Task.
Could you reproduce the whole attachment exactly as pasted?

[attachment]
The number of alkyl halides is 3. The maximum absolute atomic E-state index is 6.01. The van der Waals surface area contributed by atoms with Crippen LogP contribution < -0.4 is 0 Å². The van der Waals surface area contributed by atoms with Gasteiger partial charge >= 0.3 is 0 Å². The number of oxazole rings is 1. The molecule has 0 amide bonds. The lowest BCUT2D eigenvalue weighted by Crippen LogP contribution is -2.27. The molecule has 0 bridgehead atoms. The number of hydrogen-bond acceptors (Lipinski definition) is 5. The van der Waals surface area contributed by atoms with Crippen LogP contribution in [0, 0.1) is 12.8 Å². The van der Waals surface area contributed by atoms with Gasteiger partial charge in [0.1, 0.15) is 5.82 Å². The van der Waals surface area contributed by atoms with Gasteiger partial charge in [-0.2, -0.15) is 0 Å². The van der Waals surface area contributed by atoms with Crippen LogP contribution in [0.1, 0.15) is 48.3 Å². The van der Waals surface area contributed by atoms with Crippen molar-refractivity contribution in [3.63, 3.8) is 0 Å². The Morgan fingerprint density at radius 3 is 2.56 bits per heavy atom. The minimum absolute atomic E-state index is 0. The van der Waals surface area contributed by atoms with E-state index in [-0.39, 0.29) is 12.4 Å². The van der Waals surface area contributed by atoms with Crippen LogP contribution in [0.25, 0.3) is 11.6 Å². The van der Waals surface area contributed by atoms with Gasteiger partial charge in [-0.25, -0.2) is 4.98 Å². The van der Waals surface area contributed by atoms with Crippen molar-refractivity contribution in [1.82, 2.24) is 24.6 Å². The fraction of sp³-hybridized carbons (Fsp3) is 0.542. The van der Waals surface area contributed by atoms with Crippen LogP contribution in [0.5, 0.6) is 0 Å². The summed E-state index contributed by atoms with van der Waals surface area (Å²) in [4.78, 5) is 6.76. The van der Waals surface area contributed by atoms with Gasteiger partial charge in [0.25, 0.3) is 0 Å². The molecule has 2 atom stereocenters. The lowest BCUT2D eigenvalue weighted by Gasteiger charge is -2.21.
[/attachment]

The number of alkyl halides is 3. The maximum absolute atomic E-state index is 6.01. The van der Waals surface area contributed by atoms with Crippen LogP contribution < -0.4 is 0 Å². The van der Waals surface area contributed by atoms with Gasteiger partial charge >= 0.3 is 0 Å². The number of oxazole rings is 1. The molecule has 0 amide bonds. The lowest BCUT2D eigenvalue weighted by Crippen LogP contribution is -2.27. The molecule has 0 bridgehead atoms. The number of hydrogen-bond acceptors (Lipinski definition) is 5. The van der Waals surface area contributed by atoms with Crippen LogP contribution in [0, 0.1) is 12.8 Å². The van der Waals surface area contributed by atoms with Gasteiger partial charge in [0.1, 0.15) is 5.82 Å². The van der Waals surface area contributed by atoms with Gasteiger partial charge in [-0.2, -0.15) is 0 Å². The van der Waals surface area contributed by atoms with Crippen LogP contribution in [0.1, 0.15) is 48.3 Å². The van der Waals surface area contributed by atoms with Crippen molar-refractivity contribution in [3.63, 3.8) is 0 Å². The Morgan fingerprint density at radius 3 is 2.56 bits per heavy atom. The minimum absolute atomic E-state index is 0. The van der Waals surface area contributed by atoms with E-state index in [-0.39, 0.29) is 12.4 Å². The van der Waals surface area contributed by atoms with Crippen LogP contribution in [0.25, 0.3) is 11.6 Å². The van der Waals surface area contributed by atoms with Gasteiger partial charge in [-0.25, -0.2) is 4.98 Å². The van der Waals surface area contributed by atoms with Crippen molar-refractivity contribution in [1.82, 2.24) is 24.6 Å². The fraction of sp³-hybridized carbons (Fsp3) is 0.542. The van der Waals surface area contributed by atoms with Crippen LogP contribution in [0.5, 0.6) is 0 Å². The summed E-state index contributed by atoms with van der Waals surface area (Å²) in [4.78, 5) is 6.76. The van der Waals surface area contributed by atoms with Gasteiger partial charge in [0.25, 0.3) is 0 Å². The molecule has 2 atom stereocenters. The lowest BCUT2D eigenvalue weighted by Gasteiger charge is -2.21.